What is differentiation?


Differentiation refers to the process of tailoring instruction to meet the diverse learning needs, interests, and abilities of students. It involves adapting the content, learning method and delivery of the lessons to make sure that every pupil can learn in ways that suit them. 


Students have different backgrounds, language abilities, disabilities, and academic skill levels. Therefore, teachers must use specialised teaching methods known as differentiated teaching strategies. By differentiating instruction, teachers can better address the individual needs of each student, promote academic growth, and create a more inclusive learning environment. 


Differentiated teaching doesn’t mean providing 1-2-1 instruction to every student or giving them freedom to do as they want. Instead, teachers should challenge every student at the right level, allowing them to grow in a way that suits their learning needs. 

Understanding student needs


Before implementing differentiation strategies, it is essential for teachers to understand the unique needs and characteristics of their students. This may include considerations such as learning styles, academic abilities, cultural backgrounds, and socio-emotional needs. By gaining insights into their students’ individual strengths and challenges, teachers can better tailor instruction to meet their diverse needs.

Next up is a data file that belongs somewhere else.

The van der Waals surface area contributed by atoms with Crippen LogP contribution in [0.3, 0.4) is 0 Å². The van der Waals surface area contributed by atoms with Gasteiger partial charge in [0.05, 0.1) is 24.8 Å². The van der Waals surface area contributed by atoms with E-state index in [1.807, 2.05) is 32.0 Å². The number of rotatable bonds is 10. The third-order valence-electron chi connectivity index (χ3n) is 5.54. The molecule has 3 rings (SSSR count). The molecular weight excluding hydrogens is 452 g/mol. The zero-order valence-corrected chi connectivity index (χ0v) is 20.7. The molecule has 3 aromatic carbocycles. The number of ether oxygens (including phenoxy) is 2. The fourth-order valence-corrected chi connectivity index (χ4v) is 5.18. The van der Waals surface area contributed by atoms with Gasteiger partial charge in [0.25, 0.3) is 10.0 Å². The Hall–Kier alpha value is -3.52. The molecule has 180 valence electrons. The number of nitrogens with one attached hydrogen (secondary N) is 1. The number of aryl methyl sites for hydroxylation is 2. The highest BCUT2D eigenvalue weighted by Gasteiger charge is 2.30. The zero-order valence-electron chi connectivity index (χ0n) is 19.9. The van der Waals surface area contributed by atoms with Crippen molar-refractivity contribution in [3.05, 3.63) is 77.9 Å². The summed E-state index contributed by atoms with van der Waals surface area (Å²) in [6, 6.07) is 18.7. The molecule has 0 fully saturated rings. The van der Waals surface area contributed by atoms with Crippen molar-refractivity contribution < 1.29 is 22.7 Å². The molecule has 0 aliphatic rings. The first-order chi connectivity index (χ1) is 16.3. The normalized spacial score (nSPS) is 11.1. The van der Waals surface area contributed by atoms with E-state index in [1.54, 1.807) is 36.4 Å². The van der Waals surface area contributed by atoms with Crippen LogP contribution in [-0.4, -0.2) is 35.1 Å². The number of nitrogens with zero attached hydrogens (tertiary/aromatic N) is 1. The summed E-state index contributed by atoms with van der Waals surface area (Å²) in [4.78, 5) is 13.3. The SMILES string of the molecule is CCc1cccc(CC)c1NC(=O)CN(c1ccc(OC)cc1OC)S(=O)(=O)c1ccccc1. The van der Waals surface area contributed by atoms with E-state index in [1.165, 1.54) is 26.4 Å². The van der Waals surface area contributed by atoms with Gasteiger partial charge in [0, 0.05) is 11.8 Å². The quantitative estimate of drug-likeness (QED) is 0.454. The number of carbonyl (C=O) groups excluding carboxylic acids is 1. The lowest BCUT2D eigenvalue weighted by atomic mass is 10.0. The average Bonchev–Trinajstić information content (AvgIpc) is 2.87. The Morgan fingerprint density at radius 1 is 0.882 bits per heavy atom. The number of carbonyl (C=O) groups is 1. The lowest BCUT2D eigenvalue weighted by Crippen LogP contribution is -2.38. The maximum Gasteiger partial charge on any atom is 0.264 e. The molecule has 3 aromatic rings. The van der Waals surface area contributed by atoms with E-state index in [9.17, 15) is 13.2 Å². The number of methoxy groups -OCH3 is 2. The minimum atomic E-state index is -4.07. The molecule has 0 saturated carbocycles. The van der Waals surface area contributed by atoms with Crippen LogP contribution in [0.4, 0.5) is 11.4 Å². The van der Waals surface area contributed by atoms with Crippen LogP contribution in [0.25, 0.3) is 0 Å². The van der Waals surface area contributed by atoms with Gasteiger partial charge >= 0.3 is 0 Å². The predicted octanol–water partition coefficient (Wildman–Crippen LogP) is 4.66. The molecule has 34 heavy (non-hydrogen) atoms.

To find out more about your students’ needs, you could ask them about their confidence levels in specific tasks, favourite learning styles and hobbies. This information helps you tailor tasks and lessons to their preferences. You could also speak to their parents to gain insights into their child’s strengths, weaknesses, and areas where they might be struggling.


Click here to learn more about understanding the needs of your learners.

Types of differentiation learning strategies


After teachers have a better idea of their students’ needs, they can start planning how to go about differentiating their instruction.


There are several ways teachers can implement differentiation in the classroom. Here are a few examples…

Flexible grouping


One effective differentiation strategy is flexible grouping, where students are arranged into small groups based on their learning needs, interests, or abilities. Teachers can use various grouping strategies, such as homogenous (grouping students with a similar skill level) or heterogeneous (grouping students with varying skill levels), depending on the learning objectives and the specific needs of their students.


The size of the groups can vary — from two or three students in a small group to up to six students in a larger group. Flexible grouping is different from having standard groups that don’t change based on student’s needs, skills or knowledge.